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Caveat Editor: Editing Legal Documents on Your iPad

By | Jul.16.12 | Daily Dispatch, Legal Technology, Productivity, Tablets

One reason lawyers buy iPads is to work productively away from the office. When it comes to editing legal documents, however, any time saved by working on an iPad may have to be spent, and then some, to repair the damage done by various document editing apps. Here are some strategies to help you edit documents on your iPad without creating additional problems—or to at least help you minimize the time needed to repair them after iPad editing.

The Problem

Legal documents created in Microsoft Word often depend on features such as automatic paragraph numbering, cross-references and tables of contents built from the automatic paragraph numbering, footnotes, comments and tracked changes. Some legal documents also include tables using formulas to explain complicated calculation provisions. The document collaboration process also frequently relies on draft or version information in a document’s header or footer to ensure that people are working with or commenting on the right version of a document.

Many iPad apps for document editing, however, don’t translate those Word features properly when the document is displayed on the iPad screen, or when the edited document is reopened in Word. (See Figures 1 and 2 below.) After you, a colleague or a client edits a document on an iPad, you may find that automatic numbering is missing or inaccurate, that cross-reference or table of contents fields have been changed to plain text that cannot be automatically updated, or that footnotes, comments or tracked changes are not visible.

Figure 1. A document viewed in Microsoft Word on the PC

Figure 2. The document opened in the iPad's mail app.

For a good scare, and some thoroughly compiled information on popular editing apps, see the “Legal iPad Adoption and the Associated Risks” white paper from Microsystems.

The Solutions

1. Use the right editing app. If you already have a preferred iPad editing app, check to see what it does to the kinds of documents you typically produce. If it produces unacceptable results, or you want to be prepared to edit more complex documents, consider switching to an app that has been shown to do less damage to documents, like Documents to Go or Office2 HD. For an editing app that does as little damage as possible to documents, consider a cloud-based editor that actually uses Microsoft Word, such as CloudOn or OnLive. If you choose this route, note that you may find it challenging to use the Word interface without a mouse and that you will need to access the Internet for the entire time you are working on a document. And, of course you will have to resolve security issues raised by entrusting client data to cloud services. On the plus side, however, you may save document editing and repair time.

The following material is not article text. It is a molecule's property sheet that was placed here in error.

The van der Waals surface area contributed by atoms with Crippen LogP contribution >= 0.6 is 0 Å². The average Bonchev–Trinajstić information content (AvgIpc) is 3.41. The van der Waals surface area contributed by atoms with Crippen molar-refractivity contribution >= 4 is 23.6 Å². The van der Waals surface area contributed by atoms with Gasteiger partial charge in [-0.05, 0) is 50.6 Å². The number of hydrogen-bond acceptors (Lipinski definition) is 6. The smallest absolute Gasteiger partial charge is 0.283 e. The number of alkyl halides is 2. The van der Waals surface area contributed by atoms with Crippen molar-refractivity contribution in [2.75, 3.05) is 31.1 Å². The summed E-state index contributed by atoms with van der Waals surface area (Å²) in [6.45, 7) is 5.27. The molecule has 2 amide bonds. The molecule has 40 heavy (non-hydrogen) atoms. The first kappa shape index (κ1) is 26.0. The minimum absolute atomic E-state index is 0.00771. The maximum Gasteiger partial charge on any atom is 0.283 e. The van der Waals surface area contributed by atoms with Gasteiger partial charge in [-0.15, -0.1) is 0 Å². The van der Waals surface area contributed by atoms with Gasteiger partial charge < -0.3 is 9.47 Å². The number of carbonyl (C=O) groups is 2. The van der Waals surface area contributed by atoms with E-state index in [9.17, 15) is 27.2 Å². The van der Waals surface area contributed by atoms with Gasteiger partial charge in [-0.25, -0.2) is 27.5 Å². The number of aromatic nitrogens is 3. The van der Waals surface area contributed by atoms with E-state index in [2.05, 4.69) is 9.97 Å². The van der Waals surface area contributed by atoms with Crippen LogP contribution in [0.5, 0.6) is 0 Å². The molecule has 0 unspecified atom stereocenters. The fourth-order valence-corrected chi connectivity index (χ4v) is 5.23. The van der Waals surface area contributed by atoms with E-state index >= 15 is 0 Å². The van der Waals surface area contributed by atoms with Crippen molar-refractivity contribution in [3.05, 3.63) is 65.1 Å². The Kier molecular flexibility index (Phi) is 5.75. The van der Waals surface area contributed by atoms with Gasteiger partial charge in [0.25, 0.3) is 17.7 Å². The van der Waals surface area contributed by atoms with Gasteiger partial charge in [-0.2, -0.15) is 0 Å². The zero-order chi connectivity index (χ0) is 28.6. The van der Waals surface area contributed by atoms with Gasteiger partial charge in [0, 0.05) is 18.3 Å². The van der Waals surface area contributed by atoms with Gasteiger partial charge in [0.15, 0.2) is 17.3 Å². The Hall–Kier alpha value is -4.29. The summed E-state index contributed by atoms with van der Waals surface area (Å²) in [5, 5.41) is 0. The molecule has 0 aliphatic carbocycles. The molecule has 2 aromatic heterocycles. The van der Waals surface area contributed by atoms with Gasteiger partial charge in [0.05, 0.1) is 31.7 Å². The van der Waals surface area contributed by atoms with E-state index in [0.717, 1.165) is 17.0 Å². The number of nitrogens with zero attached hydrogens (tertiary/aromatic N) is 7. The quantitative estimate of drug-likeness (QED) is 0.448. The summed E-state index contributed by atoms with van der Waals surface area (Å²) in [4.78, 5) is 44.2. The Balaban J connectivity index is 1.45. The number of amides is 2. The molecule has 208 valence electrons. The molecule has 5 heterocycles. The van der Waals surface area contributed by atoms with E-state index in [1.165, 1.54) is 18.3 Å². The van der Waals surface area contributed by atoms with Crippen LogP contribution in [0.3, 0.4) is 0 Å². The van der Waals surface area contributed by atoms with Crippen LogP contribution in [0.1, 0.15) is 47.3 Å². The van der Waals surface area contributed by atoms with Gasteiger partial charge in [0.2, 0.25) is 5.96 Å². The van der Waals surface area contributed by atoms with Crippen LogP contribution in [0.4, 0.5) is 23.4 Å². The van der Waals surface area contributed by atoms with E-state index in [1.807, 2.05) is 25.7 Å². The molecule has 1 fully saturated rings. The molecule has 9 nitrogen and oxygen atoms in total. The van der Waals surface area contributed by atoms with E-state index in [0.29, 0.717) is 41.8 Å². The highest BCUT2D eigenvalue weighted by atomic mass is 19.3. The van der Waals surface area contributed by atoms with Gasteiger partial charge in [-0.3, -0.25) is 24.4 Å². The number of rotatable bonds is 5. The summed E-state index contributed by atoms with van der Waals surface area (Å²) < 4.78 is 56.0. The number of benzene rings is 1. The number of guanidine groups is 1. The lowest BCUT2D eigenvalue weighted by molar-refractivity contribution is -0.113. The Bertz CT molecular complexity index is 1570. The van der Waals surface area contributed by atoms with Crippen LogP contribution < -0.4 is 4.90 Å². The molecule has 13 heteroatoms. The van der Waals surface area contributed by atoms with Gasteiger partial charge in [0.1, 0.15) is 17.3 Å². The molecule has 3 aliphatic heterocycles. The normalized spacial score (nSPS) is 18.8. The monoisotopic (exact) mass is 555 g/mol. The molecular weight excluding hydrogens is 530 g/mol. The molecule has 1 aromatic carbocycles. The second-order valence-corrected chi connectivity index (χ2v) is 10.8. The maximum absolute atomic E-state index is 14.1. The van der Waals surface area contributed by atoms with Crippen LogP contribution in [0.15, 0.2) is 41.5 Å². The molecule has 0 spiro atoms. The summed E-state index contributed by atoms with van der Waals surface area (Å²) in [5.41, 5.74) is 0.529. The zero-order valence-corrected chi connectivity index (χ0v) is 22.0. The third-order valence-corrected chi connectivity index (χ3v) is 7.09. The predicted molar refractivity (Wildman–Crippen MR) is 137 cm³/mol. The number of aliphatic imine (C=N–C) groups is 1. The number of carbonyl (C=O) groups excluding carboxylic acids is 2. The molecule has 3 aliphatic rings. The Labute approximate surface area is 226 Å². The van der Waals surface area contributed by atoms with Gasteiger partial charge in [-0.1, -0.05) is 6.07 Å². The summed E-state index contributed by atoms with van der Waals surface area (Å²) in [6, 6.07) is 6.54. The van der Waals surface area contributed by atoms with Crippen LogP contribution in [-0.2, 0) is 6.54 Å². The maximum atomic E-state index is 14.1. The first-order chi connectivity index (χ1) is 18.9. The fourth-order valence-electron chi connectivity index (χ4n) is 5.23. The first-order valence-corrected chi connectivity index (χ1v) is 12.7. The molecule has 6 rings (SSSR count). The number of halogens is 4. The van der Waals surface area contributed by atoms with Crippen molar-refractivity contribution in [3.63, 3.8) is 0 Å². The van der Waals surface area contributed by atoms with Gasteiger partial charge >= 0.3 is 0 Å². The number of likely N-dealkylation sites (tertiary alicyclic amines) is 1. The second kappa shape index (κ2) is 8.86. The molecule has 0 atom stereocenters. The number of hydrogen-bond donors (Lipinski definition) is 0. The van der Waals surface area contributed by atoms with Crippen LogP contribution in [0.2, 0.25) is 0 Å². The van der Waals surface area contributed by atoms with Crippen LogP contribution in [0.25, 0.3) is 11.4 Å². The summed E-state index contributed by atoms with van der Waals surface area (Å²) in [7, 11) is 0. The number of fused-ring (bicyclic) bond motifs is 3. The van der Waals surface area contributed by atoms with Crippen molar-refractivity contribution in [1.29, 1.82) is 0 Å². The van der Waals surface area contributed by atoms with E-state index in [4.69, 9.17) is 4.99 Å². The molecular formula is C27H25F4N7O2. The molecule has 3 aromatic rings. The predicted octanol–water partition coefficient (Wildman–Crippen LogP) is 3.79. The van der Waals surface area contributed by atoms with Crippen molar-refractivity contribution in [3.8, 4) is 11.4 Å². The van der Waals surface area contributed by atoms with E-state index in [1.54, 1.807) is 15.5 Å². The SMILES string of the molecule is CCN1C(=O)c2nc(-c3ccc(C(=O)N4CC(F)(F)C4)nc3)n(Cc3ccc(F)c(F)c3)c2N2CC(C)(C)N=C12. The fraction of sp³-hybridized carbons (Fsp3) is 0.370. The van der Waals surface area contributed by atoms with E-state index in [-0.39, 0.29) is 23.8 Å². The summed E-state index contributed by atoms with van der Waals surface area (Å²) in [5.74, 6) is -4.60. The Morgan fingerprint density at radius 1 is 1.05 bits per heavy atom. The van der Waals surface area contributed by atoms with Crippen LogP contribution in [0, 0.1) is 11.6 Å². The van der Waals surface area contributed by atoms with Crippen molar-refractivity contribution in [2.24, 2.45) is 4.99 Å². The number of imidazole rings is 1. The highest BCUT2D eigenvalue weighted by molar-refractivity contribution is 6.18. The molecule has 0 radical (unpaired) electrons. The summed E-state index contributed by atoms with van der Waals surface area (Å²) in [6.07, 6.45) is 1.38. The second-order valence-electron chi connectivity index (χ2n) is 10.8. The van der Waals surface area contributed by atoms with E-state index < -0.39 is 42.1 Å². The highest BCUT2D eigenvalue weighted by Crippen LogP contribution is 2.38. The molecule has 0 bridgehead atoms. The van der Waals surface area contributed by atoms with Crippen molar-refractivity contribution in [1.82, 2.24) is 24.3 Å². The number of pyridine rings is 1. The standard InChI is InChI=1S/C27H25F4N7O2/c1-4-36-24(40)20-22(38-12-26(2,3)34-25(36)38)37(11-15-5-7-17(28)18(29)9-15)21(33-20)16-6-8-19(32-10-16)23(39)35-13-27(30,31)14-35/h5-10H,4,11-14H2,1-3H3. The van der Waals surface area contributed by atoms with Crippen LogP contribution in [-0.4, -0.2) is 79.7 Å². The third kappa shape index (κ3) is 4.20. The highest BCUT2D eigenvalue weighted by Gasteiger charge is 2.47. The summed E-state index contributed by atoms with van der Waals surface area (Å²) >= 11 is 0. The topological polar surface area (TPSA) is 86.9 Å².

2. Take a tag-team approach to editing. You may have an assistant or even an entire word processing department available to help with your documents. With enough time built into the process, these trained and talented professionals should be able to help repair whatever damage your iPad editing app does to your documents. Another approach would be to use your iPad and a PDF annotation app to mark up a PDF copy of the document (like you would with a pen and paper), type longer riders into e-mails and let the document professionals do the actual document editing back at the office.

3. Don’t bring in the edited document, just bring in the changes. You may find yourself in a situation where a document must be edited on the iPad, despite the word processing consequences. Even if you take care to use an app that doesn’t garble your documents, you never know when a client or a colleague will send you a document that they have edited on an iPad. In either case, you don’t have to keep working with the iPad-damaged document. You or your word processing team can use Word’s comparison feature (or a third-party alternative) to spot the text differences between the old and edited documents, and then bring the text changes from the edited document into an undamaged copy of the old document. That copying and pasting (as unformatted text, please) may take less time than identifying and repairing the less obvious document elements affected by the iPad editing app.

Carol J. Gerber is the Owner and Founder of Gerber Amalgamated LLC, a legal technology consulting company devoted to helping attorneys make better use of technology in their practices. Carol’s class, Practicing Law with an iPad, has been approved for 1 credit by the New York State CLE Board and can be customized for your firm or legal department.

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